{w} "shewbread" Exodus 29:32,33; Leviticus 24:9

Verse 27. The sabbath was made for man. For his rest from toil, his rest from the cares and anxieties of the world, to give an opportunity to call off his attention from earthly concerns, and to direct it to the affairs of eternity. It was a kind provision for man that he might refresh his body by relaxing his labours; that he might have undisturbed time to seek the consolations of religion to cheer him in the anxieties and sorrows of a troubled world; and that he might render to God that homage which is most justly due to him as the Creator, Preserver, Benefactor, and Redeemer of the world. And it is easily capable of proof, that no institution has been more signally blessed to man's welfare than the Christian Sabbath. To that we owe, more than to anything else, the peace and older of a civilized community. Where there is no Sabbath, there is ignorance, vice, disorder, and crime. On that holy day, the poor, and the ignorant, as well as the learned, have undisturbed time to learn the requirements of religion, the nature of morals, the law of God, and the way of salvation. On that day, man may offer his praises to the Great Giver of all good, and in the sanctuary seek the blessing of him whose favour is life. Where that day is observed in any manner as it should be, order prevails, morals are promoted, the poor are elevated in their condition, vice flies away, and the community puts on the appearance of neatness, industry, morality, and religion. The Sabbath was, therefore, pre-eminently intended for man's welfare, and the best interests of mankind demand that it should be sacredly regarded as an appointment of merciful heaven, intended for our best good; and, where improved aright, infallibly resulting in our temporal and eternal peace.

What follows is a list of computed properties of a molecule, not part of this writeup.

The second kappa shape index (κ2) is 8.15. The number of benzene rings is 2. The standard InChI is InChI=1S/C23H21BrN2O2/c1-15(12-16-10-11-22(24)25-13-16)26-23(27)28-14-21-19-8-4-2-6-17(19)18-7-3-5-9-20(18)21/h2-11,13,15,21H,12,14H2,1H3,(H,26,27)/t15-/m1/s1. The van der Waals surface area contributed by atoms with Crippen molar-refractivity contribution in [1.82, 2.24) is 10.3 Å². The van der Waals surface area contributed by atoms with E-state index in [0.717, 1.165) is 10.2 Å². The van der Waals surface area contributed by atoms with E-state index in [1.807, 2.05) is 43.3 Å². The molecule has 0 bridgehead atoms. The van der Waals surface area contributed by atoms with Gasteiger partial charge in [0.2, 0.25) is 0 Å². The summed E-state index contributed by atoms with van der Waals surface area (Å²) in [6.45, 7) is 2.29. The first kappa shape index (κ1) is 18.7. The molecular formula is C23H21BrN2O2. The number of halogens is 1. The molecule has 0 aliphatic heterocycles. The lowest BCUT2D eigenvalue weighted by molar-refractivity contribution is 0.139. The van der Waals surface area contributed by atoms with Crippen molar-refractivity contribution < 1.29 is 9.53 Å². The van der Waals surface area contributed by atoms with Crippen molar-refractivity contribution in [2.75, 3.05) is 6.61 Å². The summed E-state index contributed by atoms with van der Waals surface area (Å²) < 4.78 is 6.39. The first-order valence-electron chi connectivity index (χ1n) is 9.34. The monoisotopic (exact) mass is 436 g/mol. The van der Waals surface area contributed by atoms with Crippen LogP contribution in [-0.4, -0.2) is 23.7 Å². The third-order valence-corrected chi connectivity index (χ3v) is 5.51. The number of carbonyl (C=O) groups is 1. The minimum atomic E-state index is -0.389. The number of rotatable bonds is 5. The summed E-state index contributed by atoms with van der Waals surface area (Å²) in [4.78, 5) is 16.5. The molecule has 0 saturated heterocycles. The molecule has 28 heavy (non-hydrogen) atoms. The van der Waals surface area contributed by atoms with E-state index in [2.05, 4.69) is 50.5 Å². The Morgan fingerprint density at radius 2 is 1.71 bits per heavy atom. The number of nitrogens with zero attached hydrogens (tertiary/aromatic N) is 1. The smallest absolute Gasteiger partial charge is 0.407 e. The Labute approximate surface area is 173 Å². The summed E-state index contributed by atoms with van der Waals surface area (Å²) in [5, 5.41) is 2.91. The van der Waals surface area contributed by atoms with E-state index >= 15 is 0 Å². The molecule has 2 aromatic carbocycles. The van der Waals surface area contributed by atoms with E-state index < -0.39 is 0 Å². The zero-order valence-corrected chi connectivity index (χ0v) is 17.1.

Not man for the sabbath. Man was made first, and then the Sabbath was appointed for his welfare, Genesis 2:1-3. The Sabbath was not first made or contemplated, and then the man made with reference to that. Since, therefore, the Sabbath was intended for man's real good, the law respecting it must not be interpreted so as to oppose his real welfare. It must be explained in consistency with a proper attention to the duties of mercy to the poor and the sick, and to those in peril. It must be, however, in accordance with man's real good on the whole, and with the law of God. The law of God contemplate man's real good on the whole; and we have no right, under the plea that the Sabbath was made for man, to do anything contrary to what the law of God admits. It would not be for our real good, but for our real and eternal injury, to devote the Sabbath to vice, to labour, or to amusement.

{x} "for man" Nehemiah 9:14; Isaiah 58:13; Ezekiel 20:12,20
{y} "Therefore" Colossians 2:16

Verse 28. Therefore the Son of man, etc. See Barnes "Matthew 12:8".

{z} "Therefore the Son" John 9:14; Ephesians 1:22; Revelation 1:10

Bibliography Information:

Barnes, Albert. "Commentary on Mark 2". "Barnes' Notes on the New Testament".